Report reveals vulnerabilities in PGP email clients. But many were left seething…
A much-trailed report from a team of security researchers at Münster University in Germany landed with a clang today, after cybersecurity professor Sebastian Schinzel announced that his team would publish “critical vulnerabilities in PGP/GPG and S/MIME email encryption on 2018-05-15 07:00 UTC”.
The warning had caused severe concern among privacy advocates.
PGP is a popular open-source end-to-end encryption standard widely used by political dissidents, reporters and businesses seeking security, while S/MIME (Secure/Multipurpose Internet Mail Extensions) is an asymmetric cryptographic technology that enables users to send encrypted emails with a digital signature.
Digital civil liberties group the EFF said in a rapidly issued EFF advisory said: “These vulnerabilities pose an immediate risk to those using these tools for email communication, including the potential exposure of the contents of past messages.”
The civil liberties organisation added: “Our advice, which mirrors that of the researchers, is to immediately disable and/or uninstall tools that automatically decrypt PGP-encrypted email.” It named Enigmail for Thunderbird, GPGTools for Apple Mail and Gpg4win for Outlook and offered instructions to disable them.
With businesses, political dissidents and journalists all relying on PGP to maintain a degree of online privacy, any vulnerability would be critical.
Yet as a row about the research began on Twitter, the full report was leaked early by Germany’s Suddeutsche Zeitung newspaper. Many in the privacy community were unimpressed by how the disclosure had been handled. (The report, ultimately, detailed vulnerabilities in email clients and not PGP itself.)
The issue had been “overblown” by the EFF, said Werner Koch, of GnuPG.
He described the vulnerability as follows: “The topic of that paper is that HTML is used as a back channel to create an oracle for modified encrypted mails.”
“It is long known that HTML mails and in particular external links like <img href=”tla.org/TAG”/> are evil if the MUA actually honors them (which many meanwhile seem to do again; see all these newsletters).”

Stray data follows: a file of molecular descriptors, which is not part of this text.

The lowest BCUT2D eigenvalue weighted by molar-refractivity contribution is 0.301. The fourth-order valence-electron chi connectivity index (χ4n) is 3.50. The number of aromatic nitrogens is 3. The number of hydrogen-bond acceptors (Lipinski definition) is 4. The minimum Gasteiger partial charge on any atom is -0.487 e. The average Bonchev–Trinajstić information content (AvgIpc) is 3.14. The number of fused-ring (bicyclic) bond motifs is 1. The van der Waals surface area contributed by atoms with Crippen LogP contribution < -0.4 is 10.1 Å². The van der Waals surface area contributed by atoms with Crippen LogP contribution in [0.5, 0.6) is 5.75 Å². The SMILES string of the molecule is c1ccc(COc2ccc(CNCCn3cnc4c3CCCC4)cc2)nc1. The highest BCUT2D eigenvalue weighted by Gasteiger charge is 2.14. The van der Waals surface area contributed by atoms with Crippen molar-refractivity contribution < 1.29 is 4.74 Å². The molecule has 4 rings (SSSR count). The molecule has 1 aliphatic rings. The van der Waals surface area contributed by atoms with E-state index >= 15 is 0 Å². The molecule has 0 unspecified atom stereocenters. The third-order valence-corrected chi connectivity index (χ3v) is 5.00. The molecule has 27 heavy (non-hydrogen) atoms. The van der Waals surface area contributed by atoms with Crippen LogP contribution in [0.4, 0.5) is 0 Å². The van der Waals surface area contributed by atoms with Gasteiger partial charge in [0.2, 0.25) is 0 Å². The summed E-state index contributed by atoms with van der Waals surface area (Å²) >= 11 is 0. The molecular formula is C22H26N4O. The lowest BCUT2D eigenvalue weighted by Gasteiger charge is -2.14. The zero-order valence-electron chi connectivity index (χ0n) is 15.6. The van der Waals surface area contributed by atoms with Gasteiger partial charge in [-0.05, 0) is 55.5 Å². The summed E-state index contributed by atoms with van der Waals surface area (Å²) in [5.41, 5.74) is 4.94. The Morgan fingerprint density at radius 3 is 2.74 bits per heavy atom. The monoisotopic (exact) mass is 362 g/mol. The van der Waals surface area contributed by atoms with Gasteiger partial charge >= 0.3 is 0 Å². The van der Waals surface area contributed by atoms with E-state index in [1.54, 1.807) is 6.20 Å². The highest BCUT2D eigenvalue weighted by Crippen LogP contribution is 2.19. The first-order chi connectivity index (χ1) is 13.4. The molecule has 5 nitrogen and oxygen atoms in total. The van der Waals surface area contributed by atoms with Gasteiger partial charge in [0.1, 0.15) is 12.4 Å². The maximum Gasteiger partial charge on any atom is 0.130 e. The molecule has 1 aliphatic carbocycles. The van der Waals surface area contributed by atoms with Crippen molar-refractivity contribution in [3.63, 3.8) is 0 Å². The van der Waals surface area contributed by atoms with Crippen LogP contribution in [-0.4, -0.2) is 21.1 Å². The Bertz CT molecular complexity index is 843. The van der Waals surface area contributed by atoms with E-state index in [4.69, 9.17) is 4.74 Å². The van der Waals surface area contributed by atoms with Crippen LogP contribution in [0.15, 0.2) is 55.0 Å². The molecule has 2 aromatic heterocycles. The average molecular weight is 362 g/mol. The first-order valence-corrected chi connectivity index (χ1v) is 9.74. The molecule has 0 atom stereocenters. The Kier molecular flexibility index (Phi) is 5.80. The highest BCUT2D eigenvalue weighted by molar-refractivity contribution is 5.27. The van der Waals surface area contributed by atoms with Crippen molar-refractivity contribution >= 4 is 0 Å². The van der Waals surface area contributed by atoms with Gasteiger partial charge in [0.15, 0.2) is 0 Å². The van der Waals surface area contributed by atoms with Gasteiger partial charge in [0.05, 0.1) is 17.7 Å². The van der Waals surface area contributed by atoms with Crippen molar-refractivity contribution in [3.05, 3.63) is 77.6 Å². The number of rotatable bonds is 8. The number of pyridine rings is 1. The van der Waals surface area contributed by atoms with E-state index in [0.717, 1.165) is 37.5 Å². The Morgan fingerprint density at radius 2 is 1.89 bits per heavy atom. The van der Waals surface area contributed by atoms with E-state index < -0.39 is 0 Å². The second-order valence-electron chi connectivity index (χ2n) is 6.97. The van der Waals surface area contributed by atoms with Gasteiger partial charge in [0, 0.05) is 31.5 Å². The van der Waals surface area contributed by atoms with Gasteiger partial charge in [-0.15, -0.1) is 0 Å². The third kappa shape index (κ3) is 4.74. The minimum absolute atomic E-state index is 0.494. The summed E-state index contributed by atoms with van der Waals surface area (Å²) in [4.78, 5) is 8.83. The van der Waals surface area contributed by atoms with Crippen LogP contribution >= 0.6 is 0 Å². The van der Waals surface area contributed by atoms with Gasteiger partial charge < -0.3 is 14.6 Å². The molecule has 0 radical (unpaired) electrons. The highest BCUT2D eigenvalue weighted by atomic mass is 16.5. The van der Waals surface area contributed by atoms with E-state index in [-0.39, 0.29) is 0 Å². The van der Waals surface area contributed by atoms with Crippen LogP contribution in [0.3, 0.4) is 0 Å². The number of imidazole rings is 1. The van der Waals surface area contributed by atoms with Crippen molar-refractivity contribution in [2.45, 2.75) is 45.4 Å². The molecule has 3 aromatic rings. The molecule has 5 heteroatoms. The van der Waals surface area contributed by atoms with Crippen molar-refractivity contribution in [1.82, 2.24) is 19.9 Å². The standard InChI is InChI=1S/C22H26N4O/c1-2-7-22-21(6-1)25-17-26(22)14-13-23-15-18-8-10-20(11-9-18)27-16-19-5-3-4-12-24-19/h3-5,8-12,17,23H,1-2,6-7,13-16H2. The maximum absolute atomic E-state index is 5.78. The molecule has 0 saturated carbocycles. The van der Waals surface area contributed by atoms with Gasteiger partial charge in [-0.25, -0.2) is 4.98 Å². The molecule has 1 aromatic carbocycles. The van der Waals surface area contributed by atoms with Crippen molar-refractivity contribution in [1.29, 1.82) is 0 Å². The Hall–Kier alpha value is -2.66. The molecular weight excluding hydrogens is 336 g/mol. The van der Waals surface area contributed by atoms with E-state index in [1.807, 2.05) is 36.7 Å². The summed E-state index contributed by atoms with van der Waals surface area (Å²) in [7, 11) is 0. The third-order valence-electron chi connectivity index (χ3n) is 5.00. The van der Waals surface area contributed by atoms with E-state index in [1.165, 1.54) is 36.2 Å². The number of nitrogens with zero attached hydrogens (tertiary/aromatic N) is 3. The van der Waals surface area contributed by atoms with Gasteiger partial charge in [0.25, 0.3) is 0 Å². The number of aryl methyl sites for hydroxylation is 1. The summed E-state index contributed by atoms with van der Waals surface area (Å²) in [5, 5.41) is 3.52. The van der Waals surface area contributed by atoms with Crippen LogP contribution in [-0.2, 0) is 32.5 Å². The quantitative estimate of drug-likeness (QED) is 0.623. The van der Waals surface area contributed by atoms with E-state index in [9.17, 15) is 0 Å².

“Due to broken MIME parsers a bunch of MUAs seem to concatenate decrypted HTML mime parts which makes it easy to plant such HTML snippets. There are two ways to mitigate this attack:
– Don’t use HTML mails. Or if you really need to read them use a proper MIME parser and disallow any access to external links.
– Use authenticated encryption. The latter is actually easy for OpenPGP because we started to use authenticated encryption (AE) since 2000 or 2001. Our AE is called MDC (Modification detection code) and was back then introduced for a very similar attack. Unfortunately some OpenPGP implementations were late to introduce MDC and thus GPG could not fail hard on receiving a mail without an MDC.”
Thunderbird meanwhile said: “A patch that addresses the last known exploit vector has been submitted, and is currently in review and being tested. We expect to see this land in an update to our users before the end of the week.”
“Overblown and Disproportionate”
ProtonMail was among those hitting back at the disclosure.
The Switzerland-based private email said it was “safe against the efail vulnerability”, adding that “The real vulnerability is implementation errors in various PGP clients. PGP (and OpenPGP) is fine. Any service that uses our openpgpjs library is also safe as long the default settings aren’t changed.”
The company added: “Efail is a prime example of irresponsible disclosure. There is no responsibility in hyping the story to EFF and mainstream media and getting an irresponsible recommendation published (disable PGP), ignoring the fact that many (Enigmail, etc) are already patched… The warning is overblown and disproportionate, and likely issued without fully understanding the issue. It was irresponsible for the researchers to not correct that.”
But Google cryptographer Filippo Valsorda, responding to the row on Twitter, said: “I really don’t get the community’s negative reaction. This is a perfect case study for proper AEADs, safe APIs, and against secure email in general.”
He added: “No, in 2018 you don’t get to claim the high ground and blame users and implementations if your crypto API returns the plaintext on a decryption error. At most you can say “sorry we are a legacy system, no one knew better then, it’s time to migrate off”.
No, in 2018 you don’t get to claim the high ground and blame users and implementations if your crypto API returns the plaintext on a decryption error.
At most you can say “sorry we are a legacy system, no one knew better then, it’s time to migrate off”.
— Filippo Valsorda (@FiloSottile) May 14, 2018